DARPA Gives MIT Lab $32 Million To Program Living Cells
Pushing synthetic biology to the next level
Yesterday, the Broad Institute Foundry, a synthetic biology laboratory at MIT, announced its new contract with DARPA. The lab will receive $32 million for engineering cells to find better treatments for disease, make new biofuels, or create fabrics woven with life.
“Living cells are the ultimate engineering substrate. They are the most difficult thing out there to be able to control,” says Christopher Voigt, a professor of biomedical engineering and one of the lab’s co-founders, in a video. “Imagine being able to engineer a living cell that can navigate the human body, identify disease, and correct that disease. That requires that the cell be able to sense where they are in the body, be able to detect it, and deliver a therapeutic. And that’s something that biology, we know it can do. But we don’t know how to harness that as part of a medicine.”
The Foundry is one of many labs working to manipulate the DNA of bacteria and other types of cells to make certain molecules—researchers have created cells that can make wood or seashells, for example. The work has mostly been limited to simple organic molecules, and progress has been slow since it takes a while for DNA to be put into cells and for those cells to mature.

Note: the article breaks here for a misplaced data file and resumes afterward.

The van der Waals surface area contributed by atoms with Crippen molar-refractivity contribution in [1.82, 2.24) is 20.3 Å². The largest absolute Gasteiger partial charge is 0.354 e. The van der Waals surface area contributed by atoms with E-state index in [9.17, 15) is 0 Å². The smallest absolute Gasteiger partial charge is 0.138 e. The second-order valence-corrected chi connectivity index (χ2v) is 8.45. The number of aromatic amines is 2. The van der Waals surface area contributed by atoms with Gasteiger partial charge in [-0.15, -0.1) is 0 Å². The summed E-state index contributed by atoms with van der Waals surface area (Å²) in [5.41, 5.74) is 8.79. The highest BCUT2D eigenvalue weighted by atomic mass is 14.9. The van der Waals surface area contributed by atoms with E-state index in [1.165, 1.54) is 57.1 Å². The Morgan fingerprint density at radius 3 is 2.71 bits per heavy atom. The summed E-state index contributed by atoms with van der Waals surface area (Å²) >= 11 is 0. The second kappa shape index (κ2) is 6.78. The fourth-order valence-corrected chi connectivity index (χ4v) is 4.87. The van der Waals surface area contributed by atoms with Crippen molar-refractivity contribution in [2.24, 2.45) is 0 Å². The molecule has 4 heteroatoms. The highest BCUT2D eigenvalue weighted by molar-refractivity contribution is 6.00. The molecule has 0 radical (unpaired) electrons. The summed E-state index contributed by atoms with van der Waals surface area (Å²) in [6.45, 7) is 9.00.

With the DARPA contract, the Foundry will be able to join forces with other academics working on synthetic biology and computer science, as well as companies in various industries “including chemicals, pharmaceuticals, food, energy, agriculture, and biotechnology,” according to the press release.
What specifically DARPA hopes to gain from work done at the Foundry is vague. Two years ago, DARPA granted the lab $7 million in seed money to add increasingly complex and numerous genes to engineered organisms. The lab has already created hundreds of man-made nucleotides, and has even found a less resource-intensive way to make fertilizer.
While the press release states that the grant will enable the Foundry to “offer critical new products in human health, agriculture, and chemistry, and serve as a mechanism for tackling some of the big problems of the world,” over the coming decades, it’s not specific about what projects it will take on. Since DARPA is constantly on the lookout for new ways to hack human biology and create new materials for soldiers and artillery, it might not be too much of a stretch to speculate that medicine and biomaterials will be near the top of the lab’s laundry list.